Progressive Liberal Party (PLP) Deputy Leader Chester Cooper last night outlined the party’s vision for The Bahamas, which would explore the viability of transitioning the country to a republic and the implementation of a national youth service, a revolution in education, harnessing the country’s natural resources and campaign finance reform.
As he closed out the party’s first convention night, Cooper laid the foundation of what he believes the party needs to do to win back the trust of the Bahamian people, and urged supporters and the viewing audience to “leap forward” with the PLP.
“We need a more effective, more representative Parliament,” he said.
“And to that end, we will begin the conversation on governance issues like transitioning to a republic like Trinidad did, within the commonwealth of nations, to leap forward along this journey of independence.”
Cooper noted that the next PLP government would ensure equal pay for women, a greater inclusion of women in politics and prioritize gender equality and citizenship reform.
The Exumas and Ragged Island MP stressed the importance of reforming the way campaign finance works in The Bahamas.
“We can’t continue to have elections that go to the highest bidder, when we don’t even know who the highest bidder is,” Cooper said.
“There should only be one backer the political parties owe a debt to, and that’s the Bahamian people.”
He also committed the party to having the conversation about national youth service for young people leaving school without any definitive plans.
“We won’t have a Bahamas to leave our children to if young men lack discipline and resolve their differences with guns and knives,” he said.
Cooper also restated his support for the legalization of marijuana.
“We don’t have to have long, drawn out committees to determine whether we legalize medicinal marijuana with a sensible framework,” he said.
“We don’t need to stand by waiting on the world’s approval whilst they make billions of dollars from this industry.
“We don’t have to overthink it to stop criminalizing young men for having a joint.
“We can expunge those records now.
“We can change the law now. We can leap forward on this issue now.”
Cooper went on to outline ways the country can take advantage of its natural resources to ensure all Bahamians benefit.
“We can leap forward with our Ministry for Natural Resources focused on utilizing and owning our natural resources like Crown land, aggregates, salt and aragonite,” Cooper said.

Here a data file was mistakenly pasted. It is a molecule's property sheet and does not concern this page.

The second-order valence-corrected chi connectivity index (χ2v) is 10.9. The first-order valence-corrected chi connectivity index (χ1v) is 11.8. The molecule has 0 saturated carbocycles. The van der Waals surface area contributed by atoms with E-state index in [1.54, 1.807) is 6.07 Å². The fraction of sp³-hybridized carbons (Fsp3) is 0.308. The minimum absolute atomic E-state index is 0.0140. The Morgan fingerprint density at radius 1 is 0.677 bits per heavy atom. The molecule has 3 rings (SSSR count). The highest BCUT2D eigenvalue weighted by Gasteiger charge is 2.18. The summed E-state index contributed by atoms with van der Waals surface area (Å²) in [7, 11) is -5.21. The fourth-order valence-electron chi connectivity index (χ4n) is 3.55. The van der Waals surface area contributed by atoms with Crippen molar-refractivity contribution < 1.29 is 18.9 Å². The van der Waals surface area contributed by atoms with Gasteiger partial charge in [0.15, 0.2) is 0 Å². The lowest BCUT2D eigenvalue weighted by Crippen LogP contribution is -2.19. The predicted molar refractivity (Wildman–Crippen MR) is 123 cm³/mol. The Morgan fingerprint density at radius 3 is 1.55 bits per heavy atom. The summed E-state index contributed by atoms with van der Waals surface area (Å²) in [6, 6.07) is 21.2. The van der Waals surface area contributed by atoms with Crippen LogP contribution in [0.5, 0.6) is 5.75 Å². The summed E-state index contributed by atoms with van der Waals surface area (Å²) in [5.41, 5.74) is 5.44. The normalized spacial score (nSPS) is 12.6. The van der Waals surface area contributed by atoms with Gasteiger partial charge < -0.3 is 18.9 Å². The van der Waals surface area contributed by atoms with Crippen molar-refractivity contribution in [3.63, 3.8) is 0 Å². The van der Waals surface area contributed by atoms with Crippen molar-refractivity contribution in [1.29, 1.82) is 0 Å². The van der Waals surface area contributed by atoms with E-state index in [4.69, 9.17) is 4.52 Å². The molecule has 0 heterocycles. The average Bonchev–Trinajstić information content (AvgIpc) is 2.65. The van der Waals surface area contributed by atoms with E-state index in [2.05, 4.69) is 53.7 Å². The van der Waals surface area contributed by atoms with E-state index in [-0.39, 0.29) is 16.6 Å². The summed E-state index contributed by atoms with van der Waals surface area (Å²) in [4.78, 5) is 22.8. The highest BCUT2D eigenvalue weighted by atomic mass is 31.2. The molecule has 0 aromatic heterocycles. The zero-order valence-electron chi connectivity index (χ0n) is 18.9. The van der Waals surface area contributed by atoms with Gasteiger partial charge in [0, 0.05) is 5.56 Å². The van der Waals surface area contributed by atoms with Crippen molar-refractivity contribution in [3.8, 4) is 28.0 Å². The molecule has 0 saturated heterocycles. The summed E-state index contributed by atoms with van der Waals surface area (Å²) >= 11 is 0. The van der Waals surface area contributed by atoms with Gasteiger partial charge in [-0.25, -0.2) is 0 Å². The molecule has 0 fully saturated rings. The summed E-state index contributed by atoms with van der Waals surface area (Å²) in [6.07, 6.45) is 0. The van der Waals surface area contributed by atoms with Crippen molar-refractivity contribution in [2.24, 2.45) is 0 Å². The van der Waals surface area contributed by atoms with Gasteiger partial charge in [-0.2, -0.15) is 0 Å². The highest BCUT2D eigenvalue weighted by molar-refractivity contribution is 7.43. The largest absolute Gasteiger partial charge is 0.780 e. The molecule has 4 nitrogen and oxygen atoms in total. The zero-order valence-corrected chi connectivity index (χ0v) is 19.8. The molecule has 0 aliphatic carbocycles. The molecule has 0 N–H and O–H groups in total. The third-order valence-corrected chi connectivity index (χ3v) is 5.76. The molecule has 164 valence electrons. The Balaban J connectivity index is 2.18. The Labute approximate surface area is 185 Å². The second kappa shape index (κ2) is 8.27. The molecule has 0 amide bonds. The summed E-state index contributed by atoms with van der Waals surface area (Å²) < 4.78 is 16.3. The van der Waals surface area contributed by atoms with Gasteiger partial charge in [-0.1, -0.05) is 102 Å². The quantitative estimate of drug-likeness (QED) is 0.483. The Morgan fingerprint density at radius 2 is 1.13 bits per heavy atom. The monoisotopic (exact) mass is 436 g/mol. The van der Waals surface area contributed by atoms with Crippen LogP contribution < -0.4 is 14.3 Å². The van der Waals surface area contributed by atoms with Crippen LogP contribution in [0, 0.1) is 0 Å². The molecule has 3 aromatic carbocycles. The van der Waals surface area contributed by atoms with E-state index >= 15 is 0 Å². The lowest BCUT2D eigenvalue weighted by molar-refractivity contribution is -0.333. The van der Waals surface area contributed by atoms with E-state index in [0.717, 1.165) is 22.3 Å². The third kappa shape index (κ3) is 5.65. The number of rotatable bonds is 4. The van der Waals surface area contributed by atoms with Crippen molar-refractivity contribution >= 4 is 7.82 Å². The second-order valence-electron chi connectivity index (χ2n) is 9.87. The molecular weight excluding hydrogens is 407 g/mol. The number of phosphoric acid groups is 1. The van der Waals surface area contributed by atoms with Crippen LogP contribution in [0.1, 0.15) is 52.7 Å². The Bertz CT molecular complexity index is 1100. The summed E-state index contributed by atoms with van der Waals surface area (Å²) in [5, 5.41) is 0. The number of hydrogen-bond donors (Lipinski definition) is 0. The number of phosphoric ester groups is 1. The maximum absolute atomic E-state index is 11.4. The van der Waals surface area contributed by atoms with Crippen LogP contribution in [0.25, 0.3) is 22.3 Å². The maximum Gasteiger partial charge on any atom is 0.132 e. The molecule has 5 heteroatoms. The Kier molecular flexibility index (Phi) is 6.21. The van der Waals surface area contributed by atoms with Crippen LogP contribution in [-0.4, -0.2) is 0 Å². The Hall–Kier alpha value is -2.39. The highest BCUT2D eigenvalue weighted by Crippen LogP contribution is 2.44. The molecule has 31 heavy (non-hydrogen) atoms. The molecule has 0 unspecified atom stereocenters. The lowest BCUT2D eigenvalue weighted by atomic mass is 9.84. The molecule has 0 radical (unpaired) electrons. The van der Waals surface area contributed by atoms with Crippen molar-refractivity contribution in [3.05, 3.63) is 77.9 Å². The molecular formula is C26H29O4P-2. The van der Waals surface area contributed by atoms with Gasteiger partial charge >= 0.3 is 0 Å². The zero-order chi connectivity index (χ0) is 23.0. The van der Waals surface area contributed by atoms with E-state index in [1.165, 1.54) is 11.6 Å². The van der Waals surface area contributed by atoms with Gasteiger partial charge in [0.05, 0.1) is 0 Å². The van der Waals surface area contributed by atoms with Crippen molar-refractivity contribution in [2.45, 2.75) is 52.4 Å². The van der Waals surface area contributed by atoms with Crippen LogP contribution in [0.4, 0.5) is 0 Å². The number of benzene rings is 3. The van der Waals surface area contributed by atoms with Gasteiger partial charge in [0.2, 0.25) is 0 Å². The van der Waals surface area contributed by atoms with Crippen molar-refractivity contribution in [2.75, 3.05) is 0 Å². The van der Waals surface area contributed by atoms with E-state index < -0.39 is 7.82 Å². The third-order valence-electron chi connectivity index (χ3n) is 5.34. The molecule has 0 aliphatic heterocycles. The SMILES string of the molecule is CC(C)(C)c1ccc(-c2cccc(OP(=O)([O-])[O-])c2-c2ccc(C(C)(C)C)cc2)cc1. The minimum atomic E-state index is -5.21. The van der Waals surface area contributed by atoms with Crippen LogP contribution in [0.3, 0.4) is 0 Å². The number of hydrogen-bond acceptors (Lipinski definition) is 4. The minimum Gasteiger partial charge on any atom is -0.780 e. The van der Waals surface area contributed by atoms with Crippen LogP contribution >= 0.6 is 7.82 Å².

“We can leap forward with a best in class Sovereign Wealth Fund where the citizens of our country benefit directly from the harvesting of our resources.
“We can leap forward and take advantage of the green economy and the blue economy that sits untapped in our waters and on our islands.
“We can leap forward and broaden access to capital for Bahamian small-to-medium-sized businesses, as the PLP will do with its investment of $250 million over five years.
“We can leap forward and embark on a mission of economic empowerment of our people; fostering an environment where we own our Bahamas and where we create hundreds of new millionaires.”
As he touted the party’s contribution to education in the country and criticized the government’s free education initiative at the University of The Bahamas and the Bahamas Technical and Vocational Institute, Cooper insisted that a PLP government would “raise the standard and prepare our children and educators to meet that standard”.
“The PLP had a National Development Plan put together by some of the country’s top experts, across party lines,” Cooper continued.
“Now it sits collecting dust on a shelf. We need to dust it off and create a 30-year plan for our Bahamas.
“For Exuma, I developed an eVision 2030 to guide the development of the constituency in the years to come no matter who is in government.
“We need a plan that reforms our country to have a better trained, more efficient labor force. Our B-Vision 2050.”
This plan, according to Cooper, is currently being worked on by the party and spearheaded by him.
He announced that the sub-committees have already been launched in order to flesh out each idea and understand what regulations and laws must be enacted or amended so that the party will be ready to go on day one.
“We won’t be like this crew that was caught off guard by winning and had no plan and no strategy,” he said.
“…I’ve committed to traveling the length and breadth of The Bahamas to ensure this is our plan, the country’s plan, a progressive agenda for a progressive Bahamas.
“I’ve committed to presenting a progressive agenda, not sound bites and campaign slogans, but our plans will be smart, specific, measurable and attainable.”
Cooper said the party will also develop an app to formulate and distribute its vision.